I will take literally any opportunity to trot out my favorite game design quote of all time. In a design book about the original Dark Souls, director Hidetaka Miyazaki is quoted as saying "a certain kind of refinement, elegance, and dignity are very important to me… My idea of dignity is something that I pursue with every project I work on and not just Dark Souls."
The clincher is in the follow-up from artist Masanori Waragai. "I remember when I was drawing the Undead Dragon, I submitted a design draft that depicted a dragon swarming with maggots and other gross things," he said. "Miyazaki handed it back to me saying, 'This isn't dignified. Don't rely on the gross factor to portray an undead dragon. Can't you instead try to convey the deep sorrow of a magnificent beast doomed to a slow and possibly endless descent into ruin?"
I think about this quote all the time when I play FromSoftware's games—even when they're often full of silly, gross, or undignified moments, they tend to work harder to convey a specific tone than most other videogames I've played.
That's very much the case in Armored Core, a series that long predates Miyazaki's tenure at FromSoftware. In a PC Gamer article about why there's no other mecha game quite like Armored Core, contributor Noah Smith attributed much of that unique tone to the music of composer Kota Hoshino: "Missions will often feel more like work than play, a mood accentuated by a discordant aesthetic. Hoshino's soundtracks blend post-punk, trance, and jazz piano into eerie jams that somehow fit perfectly with the on-screen action. The alienating, depersonalized stream of contracts and the free associative post-punk music work together to leave these lingering feelings of dread, awe, and confusion."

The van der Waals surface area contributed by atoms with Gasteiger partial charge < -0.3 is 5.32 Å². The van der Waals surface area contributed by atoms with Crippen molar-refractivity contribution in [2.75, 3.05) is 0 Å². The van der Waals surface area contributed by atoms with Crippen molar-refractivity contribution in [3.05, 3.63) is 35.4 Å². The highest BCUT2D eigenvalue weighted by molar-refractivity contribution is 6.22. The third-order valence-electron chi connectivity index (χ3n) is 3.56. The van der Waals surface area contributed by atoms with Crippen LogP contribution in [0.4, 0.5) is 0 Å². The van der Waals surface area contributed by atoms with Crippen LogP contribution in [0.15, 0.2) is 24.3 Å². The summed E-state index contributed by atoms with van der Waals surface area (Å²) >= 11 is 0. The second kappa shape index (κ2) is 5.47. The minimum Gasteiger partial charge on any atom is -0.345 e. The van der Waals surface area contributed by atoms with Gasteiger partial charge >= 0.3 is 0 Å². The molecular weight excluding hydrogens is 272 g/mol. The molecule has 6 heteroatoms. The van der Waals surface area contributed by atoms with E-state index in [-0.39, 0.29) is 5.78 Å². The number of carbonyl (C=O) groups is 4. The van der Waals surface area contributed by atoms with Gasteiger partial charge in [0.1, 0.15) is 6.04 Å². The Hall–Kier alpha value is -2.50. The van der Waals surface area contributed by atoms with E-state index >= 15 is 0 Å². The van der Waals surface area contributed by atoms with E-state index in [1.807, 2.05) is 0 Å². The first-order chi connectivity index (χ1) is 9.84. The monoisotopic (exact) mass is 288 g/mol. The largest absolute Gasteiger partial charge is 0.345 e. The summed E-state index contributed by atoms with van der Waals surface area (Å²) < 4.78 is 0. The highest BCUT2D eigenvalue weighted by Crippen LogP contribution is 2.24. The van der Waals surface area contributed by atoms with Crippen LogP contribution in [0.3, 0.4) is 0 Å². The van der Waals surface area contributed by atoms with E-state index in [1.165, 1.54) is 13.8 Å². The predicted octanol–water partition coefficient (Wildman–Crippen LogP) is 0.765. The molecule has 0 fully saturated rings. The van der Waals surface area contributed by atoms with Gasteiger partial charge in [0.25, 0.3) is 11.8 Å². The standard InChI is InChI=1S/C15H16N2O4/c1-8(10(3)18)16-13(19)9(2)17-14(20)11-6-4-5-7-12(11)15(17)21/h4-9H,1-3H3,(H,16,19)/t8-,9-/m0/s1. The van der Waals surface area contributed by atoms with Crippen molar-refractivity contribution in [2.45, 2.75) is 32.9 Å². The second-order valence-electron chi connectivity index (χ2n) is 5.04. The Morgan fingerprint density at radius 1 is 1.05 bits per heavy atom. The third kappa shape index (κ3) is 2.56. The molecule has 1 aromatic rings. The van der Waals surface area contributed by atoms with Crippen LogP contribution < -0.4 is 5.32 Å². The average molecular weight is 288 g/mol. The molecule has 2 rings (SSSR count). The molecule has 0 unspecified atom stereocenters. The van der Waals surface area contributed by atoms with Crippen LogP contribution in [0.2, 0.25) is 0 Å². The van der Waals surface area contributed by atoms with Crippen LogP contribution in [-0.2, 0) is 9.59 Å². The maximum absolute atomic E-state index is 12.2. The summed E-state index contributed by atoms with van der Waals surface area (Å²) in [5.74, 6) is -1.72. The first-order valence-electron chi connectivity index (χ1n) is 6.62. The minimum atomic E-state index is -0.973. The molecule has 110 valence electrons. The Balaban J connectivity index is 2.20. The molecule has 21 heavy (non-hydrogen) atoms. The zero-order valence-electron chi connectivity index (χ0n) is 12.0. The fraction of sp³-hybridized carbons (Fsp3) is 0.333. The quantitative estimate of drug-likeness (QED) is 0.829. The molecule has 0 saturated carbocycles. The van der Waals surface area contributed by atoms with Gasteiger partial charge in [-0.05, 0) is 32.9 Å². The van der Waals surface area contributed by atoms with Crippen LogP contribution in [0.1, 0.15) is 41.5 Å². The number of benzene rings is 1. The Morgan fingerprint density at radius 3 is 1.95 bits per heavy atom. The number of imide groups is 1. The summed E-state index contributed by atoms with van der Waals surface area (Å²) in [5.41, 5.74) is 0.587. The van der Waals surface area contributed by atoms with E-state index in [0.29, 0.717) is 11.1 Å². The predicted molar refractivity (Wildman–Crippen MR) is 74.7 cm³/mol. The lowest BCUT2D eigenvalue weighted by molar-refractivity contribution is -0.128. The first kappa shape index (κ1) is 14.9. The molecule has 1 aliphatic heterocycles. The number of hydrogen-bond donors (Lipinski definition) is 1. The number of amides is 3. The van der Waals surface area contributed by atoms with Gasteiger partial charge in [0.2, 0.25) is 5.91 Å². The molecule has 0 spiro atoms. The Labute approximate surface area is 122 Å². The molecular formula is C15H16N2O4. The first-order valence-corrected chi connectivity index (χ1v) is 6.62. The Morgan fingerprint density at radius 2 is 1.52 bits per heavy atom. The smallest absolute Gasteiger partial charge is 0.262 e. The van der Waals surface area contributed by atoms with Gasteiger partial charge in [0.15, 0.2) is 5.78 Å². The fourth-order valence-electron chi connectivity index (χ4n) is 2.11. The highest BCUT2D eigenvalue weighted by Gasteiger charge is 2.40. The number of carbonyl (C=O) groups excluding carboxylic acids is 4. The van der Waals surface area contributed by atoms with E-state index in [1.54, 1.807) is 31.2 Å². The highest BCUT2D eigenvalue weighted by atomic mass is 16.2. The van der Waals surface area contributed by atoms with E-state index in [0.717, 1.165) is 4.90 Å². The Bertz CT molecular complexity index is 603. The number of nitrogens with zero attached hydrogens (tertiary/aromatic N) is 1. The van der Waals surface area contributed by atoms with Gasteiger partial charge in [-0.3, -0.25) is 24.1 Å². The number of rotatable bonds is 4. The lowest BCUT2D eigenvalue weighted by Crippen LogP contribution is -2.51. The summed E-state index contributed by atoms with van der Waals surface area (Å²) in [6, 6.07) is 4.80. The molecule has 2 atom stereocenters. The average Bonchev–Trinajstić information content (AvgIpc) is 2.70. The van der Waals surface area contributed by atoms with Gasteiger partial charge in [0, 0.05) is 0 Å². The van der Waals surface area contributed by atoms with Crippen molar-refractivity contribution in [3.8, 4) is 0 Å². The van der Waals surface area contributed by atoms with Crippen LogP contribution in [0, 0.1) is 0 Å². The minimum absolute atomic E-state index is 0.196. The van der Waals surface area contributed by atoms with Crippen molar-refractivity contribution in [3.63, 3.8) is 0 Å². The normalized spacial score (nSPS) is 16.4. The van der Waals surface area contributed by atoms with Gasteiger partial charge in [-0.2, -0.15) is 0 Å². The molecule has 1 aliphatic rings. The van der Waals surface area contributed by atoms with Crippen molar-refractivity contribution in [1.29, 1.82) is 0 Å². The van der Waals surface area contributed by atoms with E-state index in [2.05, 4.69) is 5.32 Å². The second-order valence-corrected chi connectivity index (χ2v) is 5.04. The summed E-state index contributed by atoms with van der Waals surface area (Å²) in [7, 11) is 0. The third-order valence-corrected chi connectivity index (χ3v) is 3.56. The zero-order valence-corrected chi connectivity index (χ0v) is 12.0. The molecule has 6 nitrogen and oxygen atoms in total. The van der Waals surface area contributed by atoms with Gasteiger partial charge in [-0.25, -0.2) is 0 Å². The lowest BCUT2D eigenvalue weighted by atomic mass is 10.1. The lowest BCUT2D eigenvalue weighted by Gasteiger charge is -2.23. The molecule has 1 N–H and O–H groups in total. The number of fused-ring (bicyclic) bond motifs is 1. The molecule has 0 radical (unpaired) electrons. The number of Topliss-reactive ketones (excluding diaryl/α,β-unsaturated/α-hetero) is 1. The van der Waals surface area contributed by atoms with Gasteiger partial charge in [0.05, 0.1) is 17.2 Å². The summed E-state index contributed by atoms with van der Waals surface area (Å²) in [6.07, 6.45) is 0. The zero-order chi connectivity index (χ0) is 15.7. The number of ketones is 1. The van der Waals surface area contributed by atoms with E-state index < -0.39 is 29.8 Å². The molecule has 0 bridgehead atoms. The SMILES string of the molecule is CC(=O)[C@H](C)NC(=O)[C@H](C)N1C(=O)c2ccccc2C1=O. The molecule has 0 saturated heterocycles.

Kota Hoshino has been with FromSoftware since 1998 and composed nearly all of the studio's games, so I wanted to know who sets the tone. Does the music guide the developers, or the other way around?
"Hoshino-san will be the lead composer on AC6 as well," said Armored Core 6 director Masaru Yamamura. "In terms of that back-and-forth between sound design and game design, a lot of it comes down to giving these broad themes and motives for the game, such as this dark, old SF feel. We wanted this sense of loneliness and sense of nostalgia in the game, so we give him these nebulous 'keywords' and he'll compose whatever he likes based on that. We get those [songs] back, put them in the missions, and see how it plays out. Maybe we need some peaks here or troughs here and adjust that based on the tempo and timing of these missions and the boss battles and such. As [the songs] come back we give him more keywords to work with, and just let him go to town on it, basically."
The 10-year gap since the last Armored Core game played a big part in determining the tone FromSoftware wanted to convey, because both the developer and the fictional setting have evolved dramatically since 2013.
"In terms of how [those 'keywords'] differ from previous ACs, this time, while establishing a feel of old nostalgic sci-fi, the scale and the technology of the world has vastly increased since the previous AC games," Yamamura said. "You're going to see these kinds of images and settings almost up in space in AC6. So we wanted that scale to be conveyed through the music as well. A lot of that musical direction ties into that aspect of the game as well."